Nothing to do with the OP's post.
I remember using my front brake mostly when I was younger over 40 years ago, because the rear cable was seizing due to lack of use
This all changed over night when I grabbed the front brake and due to lack of maintenance at the time (as I used to leave bike outside and didn't add lube till something squeaked
) the front nipple dropped out of the lever
On the bonnet and walking home
As most of my riding is down lanes - off road - moorland track etc, the back brake comes on first but is then joined by the front brake and I pull back with somewhat equal pull.
The result is that if its slippy then the back starts to slip and you can still control the steering, bear in mind that most of my riding is with a loaded bike of about 50 Ibs, and at times I will be just locking the rear and applying a small amount to the front to get max braking with no loss of control.
Motorcycles have whopping twin disc and a some what mediocre rear drum, and cars where like this for years, disc up front and drum at rear.
Riding on slippery surface with all two wheeled vehicles means you use the front as little as possible, your odds of reacting to a front wheel slide on corners is not good, rear on the other hand is relatively easy to master.
In the dry on a road bike you can afford to use the front quite hard as grip is not a problem with the weight moving to the front as you de-accelerate, the rear will lock easily because as with cars some 70% of braking is via the front.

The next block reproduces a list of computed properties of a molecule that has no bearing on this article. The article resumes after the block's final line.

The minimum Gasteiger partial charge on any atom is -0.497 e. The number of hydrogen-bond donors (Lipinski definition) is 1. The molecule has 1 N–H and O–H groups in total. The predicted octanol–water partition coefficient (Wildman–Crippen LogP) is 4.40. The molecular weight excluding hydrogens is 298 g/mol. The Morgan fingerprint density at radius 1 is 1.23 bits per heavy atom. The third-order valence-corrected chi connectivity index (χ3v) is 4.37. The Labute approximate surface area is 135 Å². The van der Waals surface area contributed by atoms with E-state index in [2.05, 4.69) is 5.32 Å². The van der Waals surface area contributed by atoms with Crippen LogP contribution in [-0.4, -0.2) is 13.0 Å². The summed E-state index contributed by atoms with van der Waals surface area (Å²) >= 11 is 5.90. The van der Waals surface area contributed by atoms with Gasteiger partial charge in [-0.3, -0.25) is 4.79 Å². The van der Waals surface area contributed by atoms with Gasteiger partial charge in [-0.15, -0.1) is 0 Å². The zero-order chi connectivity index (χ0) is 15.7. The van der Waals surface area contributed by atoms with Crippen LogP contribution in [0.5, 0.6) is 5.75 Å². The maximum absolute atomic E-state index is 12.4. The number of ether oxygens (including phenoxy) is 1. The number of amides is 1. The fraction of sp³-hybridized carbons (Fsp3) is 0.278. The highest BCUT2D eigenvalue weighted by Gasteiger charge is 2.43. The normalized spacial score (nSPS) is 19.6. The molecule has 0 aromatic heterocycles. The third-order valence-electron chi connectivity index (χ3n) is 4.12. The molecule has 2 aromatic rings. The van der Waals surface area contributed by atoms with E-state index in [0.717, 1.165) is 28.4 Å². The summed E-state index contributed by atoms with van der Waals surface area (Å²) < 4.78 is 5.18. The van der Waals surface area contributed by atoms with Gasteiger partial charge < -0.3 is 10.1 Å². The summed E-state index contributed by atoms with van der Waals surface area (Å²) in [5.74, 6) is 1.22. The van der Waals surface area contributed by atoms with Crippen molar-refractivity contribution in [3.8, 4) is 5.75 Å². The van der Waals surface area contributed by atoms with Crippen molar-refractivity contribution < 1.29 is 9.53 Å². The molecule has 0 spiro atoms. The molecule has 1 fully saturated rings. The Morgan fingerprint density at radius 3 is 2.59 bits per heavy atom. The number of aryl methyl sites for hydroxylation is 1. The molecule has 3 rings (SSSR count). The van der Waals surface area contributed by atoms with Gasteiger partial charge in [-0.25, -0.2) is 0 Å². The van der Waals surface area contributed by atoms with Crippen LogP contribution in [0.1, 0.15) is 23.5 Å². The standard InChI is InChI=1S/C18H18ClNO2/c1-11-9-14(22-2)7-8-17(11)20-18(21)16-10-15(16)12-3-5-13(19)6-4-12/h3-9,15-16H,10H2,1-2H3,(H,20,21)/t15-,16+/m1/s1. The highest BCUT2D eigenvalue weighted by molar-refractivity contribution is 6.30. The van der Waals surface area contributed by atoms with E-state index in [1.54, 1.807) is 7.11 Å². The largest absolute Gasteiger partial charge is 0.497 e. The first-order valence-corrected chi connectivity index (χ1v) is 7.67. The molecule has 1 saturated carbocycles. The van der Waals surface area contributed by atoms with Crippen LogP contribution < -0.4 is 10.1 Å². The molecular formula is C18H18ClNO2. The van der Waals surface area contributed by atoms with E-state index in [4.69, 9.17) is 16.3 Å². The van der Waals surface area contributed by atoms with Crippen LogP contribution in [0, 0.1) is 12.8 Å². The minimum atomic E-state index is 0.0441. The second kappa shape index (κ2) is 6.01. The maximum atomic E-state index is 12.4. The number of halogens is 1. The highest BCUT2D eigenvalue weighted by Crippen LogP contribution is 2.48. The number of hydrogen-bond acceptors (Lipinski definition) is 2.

Today I would probably never just apply one brake unless I was scooting then it would be the rear, applying the front scooting full weight on one side of bike won't fell good and easy off as it affects steering.
Riding motorcycles in all weathers you learn how to feather brakes especially with ice snow etc, probably easier on a motorcycle than a bicycle as the engine is a very controllable drag brake, acting on the rear.
Consequently my rear rim is always the first to suffer brake wear, I think this is where discs come into there own as loaded off road riding is chronic on rim brakes, fair weather road bikes can keep rim brakes.
P.S. Open Pro rims, never seen one and am still using early eighties rims / touring types, they seem to have equal likes and dislikes from the posts so I am not probably missing much, Argents have nearly two mm's of wall.